Apr 062013

Many months ago, I mentioned that I was revamping my cleaning system, and several readers have asked me about it recently. I had several reasons for doing this:

1) I wanted a reminder system for tasks that need to be done on a quarterly, semi-annual, and annual basis, because I noticed that these things were often going undone simply because we never set aside a particular time to do them.
2) I wanted a simple way to delegate chores to my husband and kids.
3) My husband and I are both easily overwhelmed by long and seemingly endless to-do lists, and I wanted a cleaning system that would break up necessary work into small tasks that I could focus on, one at a time, without getting overwhelmed.
4) I was over the Zone Cleaning method and wanted a change.

Last summer, I found a home organizing book from the early 1980’s at a garage sale, and the basic premise was that a card file cleaning system could transform a lazy slob into an organized goddess (or some such nonsense). However, to be perfectly honest and forthcoming, I must tell you that I thought this book was so cheesy, dumb, and poorly written that I had trouble completely understanding it even (I can’t remember what it was called now either – I took it to the consignment store immediately after I read it). **Update – several readers recognized this book as Sidetracked Home Executives (S.H.E.) and they’re right. This is the book, only I had the first edition of it, with the hilarious, early 80s hair and outfits.**

Even so, the basic organizational principle is a good one, so I decided to attempt my own version of it, and I greatly simplified the system because it was unnecessarily complicated. For example, I completely eliminated the numbered cards for each day of the month, as well as the A-Z dividers, among other things. However, I’ve been waiting to share this system with you because I wanted to test it first, and work out the kinks. It basically consists of a series of index cards, each with a specific task written on it. I used both white index cards, and colored index cards, and I used the Cleaning and Schedules sections of my HMG to remember everything I need to do.  It looks like this:

If you would like to make one like it, you’ll need the following:

A 3 1/2 x 5 card file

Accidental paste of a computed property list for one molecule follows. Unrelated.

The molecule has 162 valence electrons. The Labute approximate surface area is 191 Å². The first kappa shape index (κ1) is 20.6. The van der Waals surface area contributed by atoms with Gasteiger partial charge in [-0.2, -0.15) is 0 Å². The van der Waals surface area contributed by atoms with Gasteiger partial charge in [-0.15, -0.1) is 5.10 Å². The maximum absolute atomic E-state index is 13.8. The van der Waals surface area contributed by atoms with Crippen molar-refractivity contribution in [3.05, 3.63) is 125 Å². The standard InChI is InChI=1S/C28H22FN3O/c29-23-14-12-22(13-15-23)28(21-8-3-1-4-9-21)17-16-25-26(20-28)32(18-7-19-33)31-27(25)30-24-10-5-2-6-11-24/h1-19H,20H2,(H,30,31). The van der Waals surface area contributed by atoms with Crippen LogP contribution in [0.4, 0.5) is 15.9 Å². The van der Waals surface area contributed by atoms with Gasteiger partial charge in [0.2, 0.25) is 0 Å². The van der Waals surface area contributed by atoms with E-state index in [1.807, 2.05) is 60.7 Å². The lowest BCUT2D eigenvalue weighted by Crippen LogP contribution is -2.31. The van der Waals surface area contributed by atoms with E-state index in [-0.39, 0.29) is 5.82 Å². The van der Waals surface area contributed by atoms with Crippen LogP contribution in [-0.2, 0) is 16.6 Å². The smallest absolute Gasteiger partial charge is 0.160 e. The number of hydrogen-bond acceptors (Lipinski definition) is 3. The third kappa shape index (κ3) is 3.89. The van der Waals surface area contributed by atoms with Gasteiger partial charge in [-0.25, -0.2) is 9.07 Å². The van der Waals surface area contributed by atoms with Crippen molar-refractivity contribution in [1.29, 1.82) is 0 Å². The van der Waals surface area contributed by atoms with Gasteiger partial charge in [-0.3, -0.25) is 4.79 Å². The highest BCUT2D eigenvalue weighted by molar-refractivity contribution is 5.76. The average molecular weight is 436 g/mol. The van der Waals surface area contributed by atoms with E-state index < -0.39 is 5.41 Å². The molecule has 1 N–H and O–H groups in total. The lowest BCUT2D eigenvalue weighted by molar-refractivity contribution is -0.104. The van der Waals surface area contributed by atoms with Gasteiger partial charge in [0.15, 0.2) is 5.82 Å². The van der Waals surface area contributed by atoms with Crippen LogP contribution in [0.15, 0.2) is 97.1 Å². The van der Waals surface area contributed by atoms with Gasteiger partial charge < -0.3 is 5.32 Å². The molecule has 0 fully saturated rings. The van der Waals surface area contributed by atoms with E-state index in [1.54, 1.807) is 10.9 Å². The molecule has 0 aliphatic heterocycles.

A package of white 3 1/2 x 5 index cards
A package of colored 3 1/2 x 5 index cards (4 colors)
20 dividers, or sticky flags to make your own
A list of all the chores that need to be done, and when. If you’ve made an HMG, you probably already have this. If not, feel free to use my lists under the Inside the Guide tab in the navigation bar above.

You know that I will never advocate going out and unnecessarily spending money on cutesy matchy organizational supplies, because I care more about how functional a system is than how it looks, but if you want to and can afford to do that, go right ahead. I just used stuff I already had on hand, which is why I have one set of store-bought dividers, and one set of homemade. You will need:

1 divider labeled “Daily”
7 dividers labeled with the days of the week
12 dividers labeled with the months of the year

Here’s what my system looks like. Feel free to copy it, or use it as a starting point to create your own.

Daily (white cards)
You probably won’t refer to these cards often, because these things are done so often they’re pretty much second-nature. They will be useful though in the event of illness or other circumstances where someone else will need to take over the operation of your household.

decide on supper menu and do advanced food preps
make bed and straighten master bedroom
laundry according to schedule (I have my laundry schedule written on this card)
unload/reload dishwasher as needed
straighten up
wipe down kitchen sink, counters, table, and stove
sweep kitchen floor
feed and water cat

A daily card example

Weekly tasks (also white cards) are assigned to specific days: